Pakistan Prime Minister Imran Khan is considering appointing a national security adviser to revive backchannel diplomatic talks with India. This news comes after India voted in the final phase of the 2019 Lok Sabha elections Sunday. Imran Khan had previously said that Pakistan sees a better chance of peace talks with India if Modi’s BJP came to power again.
ThePrint asks: With Lok Sabha elections over, how can India and Pakistan now repair fractured ties?
Potential of bilateral India-Pakistan trade, estimated at nearly $30 billion, remains unrealised
National security expert and research professor, Centre for Policy Research
India-Pakistan relations must return to normalcy and Narendra Modi-led BJP government, which is likely to come back to power, cannot avoid this for long.
‘Balakot’ and ‘surgical strikes’ issues have been milked dry for votes, but they don’t have long-term political value.
The nature of ties between India and Pakistan are an externalisation of the prevailing Hindu-Muslim tensions in Indian society. A likely second term in office offers Narendra Modi an opportunity to address the mutual suspicion between the ruling party and the country’s biggest minority group.
The new government can also revive the possibility of a genuine rapprochement between the two countries, which was last witnessed when then-Pakistan PM Nawaz Sharif attended Modi’s swearing-in ceremony in 2014.
Current Pakistan PM Imran Khan has taken several steps in good faith — promptly handing over IAF pilot to India after his MiG-21 was downed and considering appointing an NSA to resume ‘back-channel’ talks with India.
Modi has, so far, acted as a good tactician but not as a strategist with a long-term vision vis-à-vis Pakistan.
Consequently, Pakistan’s ill will against India has allowed China to consolidate its hold on Gwadar. Pakistan has, in turn, enjoyed Beijing’s economic largesse and its political protection for its policy of harbouring terrorists.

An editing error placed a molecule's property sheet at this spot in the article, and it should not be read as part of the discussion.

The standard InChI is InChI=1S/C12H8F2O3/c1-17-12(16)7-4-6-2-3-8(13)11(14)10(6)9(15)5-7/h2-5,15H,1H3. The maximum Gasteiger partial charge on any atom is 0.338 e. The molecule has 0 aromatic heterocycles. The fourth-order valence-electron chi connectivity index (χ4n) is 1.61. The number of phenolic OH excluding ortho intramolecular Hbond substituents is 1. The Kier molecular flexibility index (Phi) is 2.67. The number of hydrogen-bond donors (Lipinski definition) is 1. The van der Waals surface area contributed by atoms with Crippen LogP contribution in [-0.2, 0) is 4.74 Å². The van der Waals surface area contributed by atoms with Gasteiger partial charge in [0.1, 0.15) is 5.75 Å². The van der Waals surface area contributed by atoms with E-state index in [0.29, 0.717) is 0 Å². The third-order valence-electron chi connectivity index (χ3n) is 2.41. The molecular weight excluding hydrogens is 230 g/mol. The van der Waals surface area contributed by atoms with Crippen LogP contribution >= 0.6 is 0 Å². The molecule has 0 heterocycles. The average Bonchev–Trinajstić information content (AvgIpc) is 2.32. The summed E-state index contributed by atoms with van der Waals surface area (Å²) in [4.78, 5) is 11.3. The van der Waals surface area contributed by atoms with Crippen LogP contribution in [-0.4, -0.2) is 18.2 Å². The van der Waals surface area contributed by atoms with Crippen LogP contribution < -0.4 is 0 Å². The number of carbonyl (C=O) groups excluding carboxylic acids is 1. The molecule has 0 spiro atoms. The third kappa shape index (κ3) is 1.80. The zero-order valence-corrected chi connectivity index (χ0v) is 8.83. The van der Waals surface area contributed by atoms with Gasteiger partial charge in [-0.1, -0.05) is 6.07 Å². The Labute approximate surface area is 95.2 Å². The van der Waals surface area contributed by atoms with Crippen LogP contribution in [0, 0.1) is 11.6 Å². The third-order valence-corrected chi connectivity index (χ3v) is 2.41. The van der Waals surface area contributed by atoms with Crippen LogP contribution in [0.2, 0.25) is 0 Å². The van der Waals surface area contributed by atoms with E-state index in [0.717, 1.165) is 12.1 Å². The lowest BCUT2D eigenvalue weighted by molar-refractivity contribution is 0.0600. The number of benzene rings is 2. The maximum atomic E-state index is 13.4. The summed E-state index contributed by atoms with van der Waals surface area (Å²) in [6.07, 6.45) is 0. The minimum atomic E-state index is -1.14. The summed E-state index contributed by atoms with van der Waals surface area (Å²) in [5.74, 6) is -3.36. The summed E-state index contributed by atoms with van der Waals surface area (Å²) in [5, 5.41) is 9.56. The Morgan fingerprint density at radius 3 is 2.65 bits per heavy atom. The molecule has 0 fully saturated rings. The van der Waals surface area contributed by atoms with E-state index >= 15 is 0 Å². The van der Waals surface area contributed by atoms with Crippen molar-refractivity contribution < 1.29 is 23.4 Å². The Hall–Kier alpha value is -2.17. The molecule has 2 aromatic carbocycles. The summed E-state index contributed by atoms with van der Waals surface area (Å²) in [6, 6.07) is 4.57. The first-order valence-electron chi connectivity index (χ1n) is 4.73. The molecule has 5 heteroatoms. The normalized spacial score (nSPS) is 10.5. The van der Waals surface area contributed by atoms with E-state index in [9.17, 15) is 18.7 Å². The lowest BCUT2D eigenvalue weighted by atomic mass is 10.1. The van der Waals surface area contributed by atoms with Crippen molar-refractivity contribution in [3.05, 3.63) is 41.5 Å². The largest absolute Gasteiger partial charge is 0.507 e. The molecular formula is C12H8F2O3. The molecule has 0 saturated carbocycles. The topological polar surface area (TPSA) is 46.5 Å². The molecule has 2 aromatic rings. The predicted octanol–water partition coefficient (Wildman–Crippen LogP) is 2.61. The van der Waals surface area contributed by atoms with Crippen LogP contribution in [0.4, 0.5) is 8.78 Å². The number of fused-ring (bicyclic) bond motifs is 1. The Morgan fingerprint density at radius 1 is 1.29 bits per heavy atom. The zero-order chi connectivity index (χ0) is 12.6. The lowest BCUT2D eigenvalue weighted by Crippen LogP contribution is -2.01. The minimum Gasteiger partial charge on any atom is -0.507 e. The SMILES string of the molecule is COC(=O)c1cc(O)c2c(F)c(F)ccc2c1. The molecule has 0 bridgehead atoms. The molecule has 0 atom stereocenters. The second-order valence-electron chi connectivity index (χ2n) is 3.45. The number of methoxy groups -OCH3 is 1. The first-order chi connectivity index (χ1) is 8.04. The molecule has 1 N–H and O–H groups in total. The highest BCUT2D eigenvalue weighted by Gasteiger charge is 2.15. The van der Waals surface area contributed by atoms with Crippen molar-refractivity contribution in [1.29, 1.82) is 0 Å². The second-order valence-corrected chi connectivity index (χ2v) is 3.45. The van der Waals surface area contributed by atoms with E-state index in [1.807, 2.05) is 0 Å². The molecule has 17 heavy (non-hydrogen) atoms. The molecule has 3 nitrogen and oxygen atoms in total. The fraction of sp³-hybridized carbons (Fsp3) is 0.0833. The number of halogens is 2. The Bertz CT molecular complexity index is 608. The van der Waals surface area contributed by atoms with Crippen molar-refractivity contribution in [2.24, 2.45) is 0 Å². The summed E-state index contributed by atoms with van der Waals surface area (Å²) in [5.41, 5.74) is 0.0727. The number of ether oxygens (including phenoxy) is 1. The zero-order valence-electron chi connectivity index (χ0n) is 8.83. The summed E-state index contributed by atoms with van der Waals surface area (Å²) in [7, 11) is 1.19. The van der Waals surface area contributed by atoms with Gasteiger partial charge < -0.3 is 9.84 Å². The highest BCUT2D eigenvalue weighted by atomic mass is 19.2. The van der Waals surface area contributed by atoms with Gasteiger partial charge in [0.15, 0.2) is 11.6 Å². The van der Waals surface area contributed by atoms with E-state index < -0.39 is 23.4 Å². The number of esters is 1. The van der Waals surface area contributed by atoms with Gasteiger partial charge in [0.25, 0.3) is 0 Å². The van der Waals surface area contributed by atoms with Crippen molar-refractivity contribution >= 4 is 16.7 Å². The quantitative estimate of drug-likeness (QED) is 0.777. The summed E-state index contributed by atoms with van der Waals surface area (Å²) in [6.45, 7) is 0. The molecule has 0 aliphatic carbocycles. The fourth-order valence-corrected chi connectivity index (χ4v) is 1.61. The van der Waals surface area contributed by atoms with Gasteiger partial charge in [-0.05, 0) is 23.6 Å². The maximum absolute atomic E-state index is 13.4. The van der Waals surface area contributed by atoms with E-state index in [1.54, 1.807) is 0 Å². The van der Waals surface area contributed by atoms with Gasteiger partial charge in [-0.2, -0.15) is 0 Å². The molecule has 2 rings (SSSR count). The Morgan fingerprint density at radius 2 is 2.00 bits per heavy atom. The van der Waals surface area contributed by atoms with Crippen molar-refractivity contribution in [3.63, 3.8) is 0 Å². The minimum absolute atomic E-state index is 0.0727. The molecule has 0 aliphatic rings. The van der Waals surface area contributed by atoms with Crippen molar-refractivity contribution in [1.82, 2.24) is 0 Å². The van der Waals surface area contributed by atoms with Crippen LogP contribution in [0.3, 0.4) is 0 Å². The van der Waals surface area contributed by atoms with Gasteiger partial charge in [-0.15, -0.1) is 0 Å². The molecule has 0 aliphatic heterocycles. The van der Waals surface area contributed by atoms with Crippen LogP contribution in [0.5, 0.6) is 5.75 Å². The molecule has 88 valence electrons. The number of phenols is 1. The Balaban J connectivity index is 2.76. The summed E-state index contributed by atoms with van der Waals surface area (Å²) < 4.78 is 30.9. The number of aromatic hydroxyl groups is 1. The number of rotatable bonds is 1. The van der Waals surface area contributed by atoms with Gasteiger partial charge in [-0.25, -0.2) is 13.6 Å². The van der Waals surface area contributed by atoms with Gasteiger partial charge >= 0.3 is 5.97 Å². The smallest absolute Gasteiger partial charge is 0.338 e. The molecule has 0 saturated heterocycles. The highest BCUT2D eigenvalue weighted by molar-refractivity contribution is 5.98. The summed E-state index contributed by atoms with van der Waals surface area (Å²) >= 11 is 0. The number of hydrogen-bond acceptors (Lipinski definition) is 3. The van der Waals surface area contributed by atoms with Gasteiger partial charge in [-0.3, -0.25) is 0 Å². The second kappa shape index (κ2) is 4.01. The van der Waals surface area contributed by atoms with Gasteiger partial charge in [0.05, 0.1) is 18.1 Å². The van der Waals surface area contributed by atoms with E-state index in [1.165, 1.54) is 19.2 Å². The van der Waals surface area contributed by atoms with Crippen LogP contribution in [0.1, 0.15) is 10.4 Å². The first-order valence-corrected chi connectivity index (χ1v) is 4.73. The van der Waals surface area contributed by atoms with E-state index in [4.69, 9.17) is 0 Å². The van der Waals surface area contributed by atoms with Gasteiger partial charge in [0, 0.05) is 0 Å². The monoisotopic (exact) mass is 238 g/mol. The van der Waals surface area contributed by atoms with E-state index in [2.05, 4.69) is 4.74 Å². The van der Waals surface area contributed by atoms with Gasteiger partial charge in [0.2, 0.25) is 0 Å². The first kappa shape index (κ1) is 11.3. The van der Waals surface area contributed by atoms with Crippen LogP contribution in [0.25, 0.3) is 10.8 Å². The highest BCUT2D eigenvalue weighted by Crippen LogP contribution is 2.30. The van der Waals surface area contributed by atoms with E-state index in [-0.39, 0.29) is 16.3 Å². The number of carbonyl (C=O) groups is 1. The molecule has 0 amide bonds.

The potential of bilateral India-Pakistan trade, estimated at nearly $30 billion, remains unrealised.
Bad relations with Pakistan have nixed India’s geopolitical ambitions because the precondition for any great power is a pacified neighbourhood, which is not possible with a hostile Pakistan.
The sooner Modi recognises that an adversarial Pakistan is impeding India’s rise, the more swiftly he may move to befriend the neighbour.
India-Pakistan can continue fighting or rise together to set an excellent example for the world
Farhan Khan Virk
Pakistan Tehreek-e-Insaf member and youth activist
It is easier to break ties than repair them. It’s a long and lengthy process, and requires a lot of confidence building and trust.
The difficult days are now over. As a Pakistani observer, I have seen that the months leading up to elections in India witness bloodshed and violence. Be it the 2003 Mumbai bombings before the 2004 Lok Sabha elections, the 26/11 attacks in Mumbai before 2009 elections, or Pulwama terror attack before the 2019 polls. It seems that some elements want India-Pakistan hostility to have a bearing on the Lok Sabha election results.
Now that the elections are over, the tensions between the two countries will defuse.